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Ulysses is regarded by many as the single most important novel of the 20th century. It tells the story of one day in Dublin, June 16th 1904, largely through the eyes of Stephen Dedalus (Joyce's alter ego from Portrait of the Artist as a Young Man) and Leopold Bloom, an advertising salesman. Both begin a normal day, and both set off on a journey around the streets of Dublin, which eventually brings them into contact with one another.
The first authorized, unabridged release of this timeless classic and exclusively available from Recorded Books. Ulysses records the events of a single day, June 16, 1904, in Dublin, Ireland.
"Outstanding reading of Ulysses by James Joyce"
Among the autobiographies of great military figures, Ulysses S. Grant’s is certainly one of the finest, and it is arguably the most notable literary achievement of any American president: a lucid, compelling, and brutally honest chronicle of triumph and failure. From his frontier boyhood, to his heroics in battle, to the grinding poverty from which the Civil War ironically rescued him, these memoirs are a mesmerizing, deeply moving account of a brilliant man told with great courage.
"What makes a great commander?? Read this book"
The Great Commanders is a masterly portrait of six men - Alexander the Great, Julius Caesar, Horatio Nelson, Napoleon Bonaparte, Ulysses S. Grant and Georgi Zhukov - whose military genius changed the course of world history.
Holy unanticipated occurrences! A cynic meets an unlikely superhero in a genre-breaking new novel by master storyteller Kate DiCamillo. It begins, as the best superhero stories do, with a tragic accident that has unexpected consequences. The squirrel never saw the vacuum cleaner coming, but self-described cynic Flora Belle Buckman, who has read every issue of the comic book Terrible Things Can Happen to You!, is just the right person to step in and save him. What neither can predict is that Ulysses (the squirrel) has been born anew, with powers of strength, flight, and misspelled poetry.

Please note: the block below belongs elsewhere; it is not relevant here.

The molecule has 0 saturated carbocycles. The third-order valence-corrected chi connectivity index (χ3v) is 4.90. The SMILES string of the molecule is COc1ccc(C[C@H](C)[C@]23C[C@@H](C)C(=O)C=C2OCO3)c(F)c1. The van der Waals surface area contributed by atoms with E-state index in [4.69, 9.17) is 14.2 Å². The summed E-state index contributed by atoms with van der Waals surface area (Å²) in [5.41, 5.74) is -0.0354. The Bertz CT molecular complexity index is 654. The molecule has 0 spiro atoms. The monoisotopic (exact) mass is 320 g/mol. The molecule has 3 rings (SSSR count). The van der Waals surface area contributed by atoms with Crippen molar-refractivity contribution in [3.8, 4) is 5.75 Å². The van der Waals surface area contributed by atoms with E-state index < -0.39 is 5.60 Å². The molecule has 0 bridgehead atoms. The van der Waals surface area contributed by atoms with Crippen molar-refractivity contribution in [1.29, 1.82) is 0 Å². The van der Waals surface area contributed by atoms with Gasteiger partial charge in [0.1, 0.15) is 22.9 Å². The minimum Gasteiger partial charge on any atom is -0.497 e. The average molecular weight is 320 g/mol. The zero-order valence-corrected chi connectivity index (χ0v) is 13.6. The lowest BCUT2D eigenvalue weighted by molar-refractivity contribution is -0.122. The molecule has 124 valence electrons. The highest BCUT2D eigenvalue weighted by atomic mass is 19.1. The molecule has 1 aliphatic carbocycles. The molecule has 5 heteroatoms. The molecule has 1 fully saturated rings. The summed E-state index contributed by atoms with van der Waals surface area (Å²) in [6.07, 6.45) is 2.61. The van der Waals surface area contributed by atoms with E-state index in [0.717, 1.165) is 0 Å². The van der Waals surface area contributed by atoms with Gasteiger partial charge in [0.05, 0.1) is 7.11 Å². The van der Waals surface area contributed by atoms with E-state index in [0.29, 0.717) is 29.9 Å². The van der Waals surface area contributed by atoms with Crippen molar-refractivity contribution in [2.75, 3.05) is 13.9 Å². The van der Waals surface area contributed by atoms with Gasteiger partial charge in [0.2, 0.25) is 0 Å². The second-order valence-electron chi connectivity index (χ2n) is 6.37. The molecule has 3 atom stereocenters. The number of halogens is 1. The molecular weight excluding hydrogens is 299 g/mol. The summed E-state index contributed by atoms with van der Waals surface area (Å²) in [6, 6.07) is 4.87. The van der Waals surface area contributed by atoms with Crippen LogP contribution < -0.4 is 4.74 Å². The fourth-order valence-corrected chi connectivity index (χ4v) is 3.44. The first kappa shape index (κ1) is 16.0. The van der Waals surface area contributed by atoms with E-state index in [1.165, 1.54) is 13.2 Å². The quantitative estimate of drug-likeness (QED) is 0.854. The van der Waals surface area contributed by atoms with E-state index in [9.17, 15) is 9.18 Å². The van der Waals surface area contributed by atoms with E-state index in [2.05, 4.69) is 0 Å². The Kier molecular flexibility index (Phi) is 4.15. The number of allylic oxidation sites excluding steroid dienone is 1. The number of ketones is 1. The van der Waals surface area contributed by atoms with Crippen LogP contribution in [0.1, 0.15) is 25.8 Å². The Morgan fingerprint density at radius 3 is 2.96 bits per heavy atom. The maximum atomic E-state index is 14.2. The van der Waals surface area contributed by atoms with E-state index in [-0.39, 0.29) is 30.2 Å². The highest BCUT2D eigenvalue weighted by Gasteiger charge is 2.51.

Literary historian Kevin Birmingham follows Joyce's years as a young writer, his feverish work on his literary masterpiece, and his ardent love affair with Nora Barnacle, the model for Molly Bloom. Joyce and Nora socialized with literary greats like Ezra Pound, Ernest Hemingway, T. S. Eliot and Sylvia Beach. Their support helped Joyce fight an array of anti-vice crusaders while his book was disguised and smuggled, pirated and burned in the United States and Britain.
"a great book about a great book"
Joyce’s experimental masterpiece set a new standard for modernist fiction, pushing the English language past all previous thresholds in its quest to capture a day in the life of an Everyman in turn-of-the-century Dublin. Obliquely borrowing characters and situations from Homer’s Odyssey, Joyce takes us on an internal odyssey along the current of thoughts, impressions, and experiences that make up the adventure of living an average day.
Ulysses depicts a world that is as fully conceived and vibrant as anything in Homer or Shakespeare. It has been delighting and puzzling readers since it was first published on Joyce's 40th birthday in 1922. And here, Professor Heffernan maps the brilliance, passion, humanity, and humor of Joyce's modern Odyssey in these 24 lectures that finally make a beguiling literary masterpiece accessible for any reader willing to give it a chance.
"I really recommend this if you're reading Ulysses"
The young poet Stephen has been recalled from Paris to Dublin to be at his mother’s deathbed. But he refuses her dying wishes: to kneel and pray for her. Now, holed up in his Martello tower outside the city walls, he has to suffer the taunts of Buck Mulligan by day and, by night, the vision of ‘her eyes, shaking out of death to shake and bend my soul.’ Timelessly evocative, Ulysses is far more than the story of Stephen Dedalus’ journey through Dublin.
"Appreciating Ulysses for the first time"